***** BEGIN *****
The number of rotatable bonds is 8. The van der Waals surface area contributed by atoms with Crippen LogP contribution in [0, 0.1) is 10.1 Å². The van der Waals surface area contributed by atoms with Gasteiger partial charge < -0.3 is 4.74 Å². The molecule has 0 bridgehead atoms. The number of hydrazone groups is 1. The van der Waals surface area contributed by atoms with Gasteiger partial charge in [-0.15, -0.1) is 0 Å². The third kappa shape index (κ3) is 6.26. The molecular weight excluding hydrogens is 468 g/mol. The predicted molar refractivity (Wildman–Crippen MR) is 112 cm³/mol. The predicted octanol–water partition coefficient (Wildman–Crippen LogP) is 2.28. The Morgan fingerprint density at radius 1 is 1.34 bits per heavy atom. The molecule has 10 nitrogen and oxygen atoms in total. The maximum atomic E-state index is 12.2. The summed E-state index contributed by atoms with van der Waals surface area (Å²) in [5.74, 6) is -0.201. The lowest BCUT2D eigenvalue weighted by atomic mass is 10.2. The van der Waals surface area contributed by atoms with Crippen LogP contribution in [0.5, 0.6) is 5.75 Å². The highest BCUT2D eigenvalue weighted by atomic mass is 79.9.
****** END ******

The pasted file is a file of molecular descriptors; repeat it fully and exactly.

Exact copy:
The number of rotatable bonds is 8. The van der Waals surface area contributed by atoms with Crippen LogP contribution in [0, 0.1) is 10.1 Å². The van der Waals surface area contributed by atoms with Gasteiger partial charge < -0.3 is 4.74 Å². The molecule has 0 bridgehead atoms. The number of hydrazone groups is 1. The van der Waals surface area contributed by atoms with Gasteiger partial charge in [-0.15, -0.1) is 0 Å². The third kappa shape index (κ3) is 6.26. The molecular weight excluding hydrogens is 468 g/mol. The predicted molar refractivity (Wildman–Crippen MR) is 112 cm³/mol. The predicted octanol–water partition coefficient (Wildman–Crippen LogP) is 2.28. The Morgan fingerprint density at radius 1 is 1.34 bits per heavy atom. The molecule has 10 nitrogen and oxygen atoms in total. The maximum atomic E-state index is 12.2. The summed E-state index contributed by atoms with van der Waals surface area (Å²) in [5.74, 6) is -0.201. The lowest BCUT2D eigenvalue weighted by atomic mass is 10.2. The van der Waals surface area contributed by atoms with Crippen LogP contribution in [0.5, 0.6) is 5.75 Å². The highest BCUT2D eigenvalue weighted by atomic mass is 79.9.